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SHOWBREAD. When speaking of the showbread Scripture employs four distinct descriptive designations: (1) לֶ֥חֶם פָּנִ֖ים,
The “cakes” of showbread (חַלֹּ֑ות) were literally, according to some, “pierced cakes,” because they were pierced or perforated, prob. to permit quick and thorough baking. There is no indication that a cloth or covering was placed on the loaves. The dishes connected with the table of showbread may have been used to hold the showbread; the spoons were employed in placing the frankincense on the bread; the bowls served for the wine of the drink offering. The saucers for the frankincense would permit a pleasant fragrance to permeate the holy place during the week. What remained in them was burned on the bronze altar every Sabbath (
When the Tabernacle was moved in the wilderness journeys, the table of showbread was carried with the dishes, spoons, bowls, and cups which were connected with its use (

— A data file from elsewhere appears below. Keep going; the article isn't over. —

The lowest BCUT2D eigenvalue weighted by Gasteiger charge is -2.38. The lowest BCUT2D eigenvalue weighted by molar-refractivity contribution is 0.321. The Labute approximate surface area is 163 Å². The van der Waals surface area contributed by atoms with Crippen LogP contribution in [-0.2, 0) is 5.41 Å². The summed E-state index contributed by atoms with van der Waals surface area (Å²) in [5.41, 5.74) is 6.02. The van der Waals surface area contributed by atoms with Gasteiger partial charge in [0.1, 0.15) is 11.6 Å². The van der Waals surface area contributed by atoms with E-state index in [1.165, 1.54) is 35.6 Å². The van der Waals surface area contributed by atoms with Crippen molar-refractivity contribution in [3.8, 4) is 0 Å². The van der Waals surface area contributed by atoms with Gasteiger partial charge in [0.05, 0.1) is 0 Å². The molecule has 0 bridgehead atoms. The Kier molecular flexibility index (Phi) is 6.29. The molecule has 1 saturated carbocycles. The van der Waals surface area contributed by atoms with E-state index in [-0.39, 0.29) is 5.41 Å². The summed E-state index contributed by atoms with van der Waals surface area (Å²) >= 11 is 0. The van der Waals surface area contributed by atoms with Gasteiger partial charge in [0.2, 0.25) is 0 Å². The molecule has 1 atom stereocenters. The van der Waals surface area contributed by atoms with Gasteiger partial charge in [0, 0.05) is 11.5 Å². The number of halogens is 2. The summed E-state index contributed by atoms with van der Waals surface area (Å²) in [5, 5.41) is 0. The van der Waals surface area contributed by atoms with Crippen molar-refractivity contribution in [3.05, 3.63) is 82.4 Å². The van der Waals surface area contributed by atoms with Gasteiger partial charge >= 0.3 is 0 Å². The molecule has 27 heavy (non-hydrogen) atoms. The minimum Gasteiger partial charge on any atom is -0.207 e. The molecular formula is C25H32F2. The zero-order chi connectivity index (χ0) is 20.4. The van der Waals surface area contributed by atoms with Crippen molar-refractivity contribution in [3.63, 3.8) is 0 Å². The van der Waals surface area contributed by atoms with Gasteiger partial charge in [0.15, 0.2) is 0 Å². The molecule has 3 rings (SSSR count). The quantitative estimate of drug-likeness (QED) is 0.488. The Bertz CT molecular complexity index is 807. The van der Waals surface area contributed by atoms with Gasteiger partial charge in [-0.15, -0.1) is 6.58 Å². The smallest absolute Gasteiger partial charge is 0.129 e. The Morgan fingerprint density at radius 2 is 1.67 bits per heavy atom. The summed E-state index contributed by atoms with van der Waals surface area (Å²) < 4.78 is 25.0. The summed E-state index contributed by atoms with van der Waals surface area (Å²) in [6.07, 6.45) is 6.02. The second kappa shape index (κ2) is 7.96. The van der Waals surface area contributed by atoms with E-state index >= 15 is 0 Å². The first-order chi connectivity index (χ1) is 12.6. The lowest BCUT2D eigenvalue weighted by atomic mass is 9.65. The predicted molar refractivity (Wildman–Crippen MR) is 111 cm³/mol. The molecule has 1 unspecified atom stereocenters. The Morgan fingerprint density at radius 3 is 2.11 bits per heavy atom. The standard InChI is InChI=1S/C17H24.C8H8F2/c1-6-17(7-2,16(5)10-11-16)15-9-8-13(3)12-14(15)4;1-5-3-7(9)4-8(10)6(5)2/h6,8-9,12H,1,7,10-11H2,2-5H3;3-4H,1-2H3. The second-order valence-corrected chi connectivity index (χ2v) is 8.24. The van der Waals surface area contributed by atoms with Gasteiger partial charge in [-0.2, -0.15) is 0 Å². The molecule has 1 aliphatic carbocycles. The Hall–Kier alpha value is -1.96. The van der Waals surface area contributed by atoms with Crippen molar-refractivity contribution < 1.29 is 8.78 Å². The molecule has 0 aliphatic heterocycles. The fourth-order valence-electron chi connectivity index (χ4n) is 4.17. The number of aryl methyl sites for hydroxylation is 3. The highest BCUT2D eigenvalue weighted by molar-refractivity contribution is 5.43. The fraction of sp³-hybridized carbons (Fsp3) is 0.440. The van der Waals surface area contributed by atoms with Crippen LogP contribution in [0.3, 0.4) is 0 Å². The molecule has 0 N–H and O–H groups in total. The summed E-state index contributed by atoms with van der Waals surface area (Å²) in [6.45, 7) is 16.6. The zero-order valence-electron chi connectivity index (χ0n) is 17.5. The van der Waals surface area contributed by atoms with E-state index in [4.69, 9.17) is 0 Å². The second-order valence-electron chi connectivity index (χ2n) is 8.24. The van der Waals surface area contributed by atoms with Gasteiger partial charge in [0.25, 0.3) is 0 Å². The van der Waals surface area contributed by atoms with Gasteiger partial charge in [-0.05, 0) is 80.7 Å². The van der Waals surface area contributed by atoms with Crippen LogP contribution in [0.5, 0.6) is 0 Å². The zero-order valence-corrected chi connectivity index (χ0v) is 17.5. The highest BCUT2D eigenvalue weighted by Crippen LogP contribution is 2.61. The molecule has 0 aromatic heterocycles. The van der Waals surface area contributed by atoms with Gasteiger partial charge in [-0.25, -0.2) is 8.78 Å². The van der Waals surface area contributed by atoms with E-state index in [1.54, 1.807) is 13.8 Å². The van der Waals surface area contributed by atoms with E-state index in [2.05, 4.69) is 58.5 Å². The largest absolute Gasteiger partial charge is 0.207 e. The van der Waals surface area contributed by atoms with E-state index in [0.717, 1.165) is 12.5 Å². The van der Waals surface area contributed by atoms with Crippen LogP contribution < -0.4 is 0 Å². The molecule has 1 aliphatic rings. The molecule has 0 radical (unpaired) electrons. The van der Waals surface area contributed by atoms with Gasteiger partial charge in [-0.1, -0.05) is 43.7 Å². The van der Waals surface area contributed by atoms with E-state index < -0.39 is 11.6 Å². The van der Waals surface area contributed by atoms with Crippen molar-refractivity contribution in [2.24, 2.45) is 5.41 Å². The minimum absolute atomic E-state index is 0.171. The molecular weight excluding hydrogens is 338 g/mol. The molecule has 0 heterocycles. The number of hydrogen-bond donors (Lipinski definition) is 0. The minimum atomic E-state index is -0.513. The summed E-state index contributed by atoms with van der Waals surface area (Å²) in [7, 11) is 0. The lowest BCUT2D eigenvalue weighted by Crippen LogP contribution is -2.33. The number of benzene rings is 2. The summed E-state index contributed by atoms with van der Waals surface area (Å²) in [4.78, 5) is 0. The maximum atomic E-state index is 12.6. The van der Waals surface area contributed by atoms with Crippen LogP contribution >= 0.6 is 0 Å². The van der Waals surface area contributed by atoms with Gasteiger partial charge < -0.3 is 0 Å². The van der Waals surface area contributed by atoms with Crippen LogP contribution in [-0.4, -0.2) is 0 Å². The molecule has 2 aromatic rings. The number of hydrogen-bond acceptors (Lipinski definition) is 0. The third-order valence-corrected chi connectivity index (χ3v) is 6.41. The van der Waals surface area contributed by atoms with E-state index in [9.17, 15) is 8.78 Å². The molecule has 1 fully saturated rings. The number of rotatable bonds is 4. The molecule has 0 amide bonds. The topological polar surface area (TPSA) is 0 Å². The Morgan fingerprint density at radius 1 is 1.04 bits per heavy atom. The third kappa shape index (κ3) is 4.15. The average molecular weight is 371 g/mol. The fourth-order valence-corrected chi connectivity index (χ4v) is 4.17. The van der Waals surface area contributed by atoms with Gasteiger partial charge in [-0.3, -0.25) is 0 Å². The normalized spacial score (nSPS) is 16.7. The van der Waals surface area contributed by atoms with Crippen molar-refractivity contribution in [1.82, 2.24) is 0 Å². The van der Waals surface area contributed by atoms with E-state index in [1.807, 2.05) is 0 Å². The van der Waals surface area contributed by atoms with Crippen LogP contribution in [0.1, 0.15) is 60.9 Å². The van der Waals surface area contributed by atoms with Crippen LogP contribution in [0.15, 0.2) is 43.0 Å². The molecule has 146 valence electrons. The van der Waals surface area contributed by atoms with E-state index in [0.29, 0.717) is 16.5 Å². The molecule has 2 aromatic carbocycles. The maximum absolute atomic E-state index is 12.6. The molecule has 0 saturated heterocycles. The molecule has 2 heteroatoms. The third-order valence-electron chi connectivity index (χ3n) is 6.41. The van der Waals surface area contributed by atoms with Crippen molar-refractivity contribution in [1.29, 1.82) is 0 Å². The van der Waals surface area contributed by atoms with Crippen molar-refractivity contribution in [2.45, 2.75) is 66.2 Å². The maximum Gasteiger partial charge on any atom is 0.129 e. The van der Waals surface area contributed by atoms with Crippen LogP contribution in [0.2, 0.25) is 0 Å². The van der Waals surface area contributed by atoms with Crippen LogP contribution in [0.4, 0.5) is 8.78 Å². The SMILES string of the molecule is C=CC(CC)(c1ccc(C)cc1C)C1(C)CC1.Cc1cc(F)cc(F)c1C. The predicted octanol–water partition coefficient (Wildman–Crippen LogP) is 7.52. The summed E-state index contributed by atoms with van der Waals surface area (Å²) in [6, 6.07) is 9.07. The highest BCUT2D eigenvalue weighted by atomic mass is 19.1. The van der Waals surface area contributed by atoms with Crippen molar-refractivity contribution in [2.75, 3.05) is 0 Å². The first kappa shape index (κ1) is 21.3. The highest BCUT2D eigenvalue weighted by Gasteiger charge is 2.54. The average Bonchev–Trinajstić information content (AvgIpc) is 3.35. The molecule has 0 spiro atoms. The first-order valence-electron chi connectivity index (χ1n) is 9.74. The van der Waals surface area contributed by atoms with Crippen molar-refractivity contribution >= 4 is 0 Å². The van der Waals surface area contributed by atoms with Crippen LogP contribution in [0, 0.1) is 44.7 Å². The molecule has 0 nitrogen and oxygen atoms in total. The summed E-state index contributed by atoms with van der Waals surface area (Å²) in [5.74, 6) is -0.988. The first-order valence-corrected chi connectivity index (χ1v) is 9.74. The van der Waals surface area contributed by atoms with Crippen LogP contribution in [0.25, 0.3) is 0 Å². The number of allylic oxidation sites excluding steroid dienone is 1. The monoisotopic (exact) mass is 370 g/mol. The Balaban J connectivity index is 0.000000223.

H. F. Beck (IDB, I, 464), in speaking of similar practices among neighboring peoples, points to the component parts of a Babylonian sacrifice of which one was the placing of unleavened loaves before the deity in multiples of twelve. External similarities cannot becloud the vast differences. For one thing, the bread in Israel was never technically a sacrifice. Furthermore, the bread symbolized in simple fashion the fact that God was the source in Israel’s strength and nourishment. The showbread is said to have reminded the people of God’s supply of daily need for bread and their continued dependence on God’s provision for spiritual as well as physical needs. (Cf. the discourse in
Similar sacred loaves are represented on Egyp. monuments, but care must be taken not to assume identity in content or purpose. See also Tabernacle.
J. Strong, The Tabernacle of Israel in the Desert (1952), 41-43; W. C. Allen, A Critical and Exegetical Commentary on the Gospel According to St. Matthew (ICC, 3rd ed., 1957), 126, 127; D. W. Gooding, The Account of the Tabernacle (1959); A. H. Hillyard, The Tabernacle in the Wilderness (1965).